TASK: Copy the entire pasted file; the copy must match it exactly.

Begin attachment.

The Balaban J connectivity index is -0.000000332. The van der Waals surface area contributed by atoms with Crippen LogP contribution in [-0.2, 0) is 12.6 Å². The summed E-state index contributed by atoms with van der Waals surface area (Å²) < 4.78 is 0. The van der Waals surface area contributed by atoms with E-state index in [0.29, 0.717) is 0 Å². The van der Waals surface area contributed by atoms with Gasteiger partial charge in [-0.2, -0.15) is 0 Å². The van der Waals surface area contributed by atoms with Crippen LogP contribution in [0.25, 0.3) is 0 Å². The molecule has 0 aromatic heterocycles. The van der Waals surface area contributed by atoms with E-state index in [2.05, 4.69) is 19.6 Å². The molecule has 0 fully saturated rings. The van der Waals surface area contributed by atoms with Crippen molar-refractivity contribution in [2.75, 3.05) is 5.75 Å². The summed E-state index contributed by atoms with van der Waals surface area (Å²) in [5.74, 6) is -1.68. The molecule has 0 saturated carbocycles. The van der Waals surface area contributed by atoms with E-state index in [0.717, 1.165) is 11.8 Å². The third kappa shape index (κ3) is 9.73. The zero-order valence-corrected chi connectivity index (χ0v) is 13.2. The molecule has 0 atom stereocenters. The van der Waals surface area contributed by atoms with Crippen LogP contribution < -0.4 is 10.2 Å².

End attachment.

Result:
The Balaban J connectivity index is -0.000000332. The van der Waals surface area contributed by atoms with Crippen LogP contribution in [-0.2, 0) is 12.6 Å². The summed E-state index contributed by atoms with van der Waals surface area (Å²) < 4.78 is 0. The van der Waals surface area contributed by atoms with E-state index in [0.29, 0.717) is 0 Å². The van der Waals surface area contributed by atoms with Gasteiger partial charge in [-0.2, -0.15) is 0 Å². The van der Waals surface area contributed by atoms with Crippen LogP contribution in [0.25, 0.3) is 0 Å². The molecule has 0 aromatic heterocycles. The van der Waals surface area contributed by atoms with E-state index in [2.05, 4.69) is 19.6 Å². The molecule has 0 fully saturated rings. The van der Waals surface area contributed by atoms with Crippen molar-refractivity contribution in [2.75, 3.05) is 5.75 Å². The summed E-state index contributed by atoms with van der Waals surface area (Å²) in [5.74, 6) is -1.68. The molecule has 0 saturated carbocycles. The van der Waals surface area contributed by atoms with E-state index in [0.717, 1.165) is 11.8 Å². The third kappa shape index (κ3) is 9.73. The zero-order valence-corrected chi connectivity index (χ0v) is 13.2. The molecule has 0 atom stereocenters. The van der Waals surface area contributed by atoms with Crippen LogP contribution < -0.4 is 10.2 Å².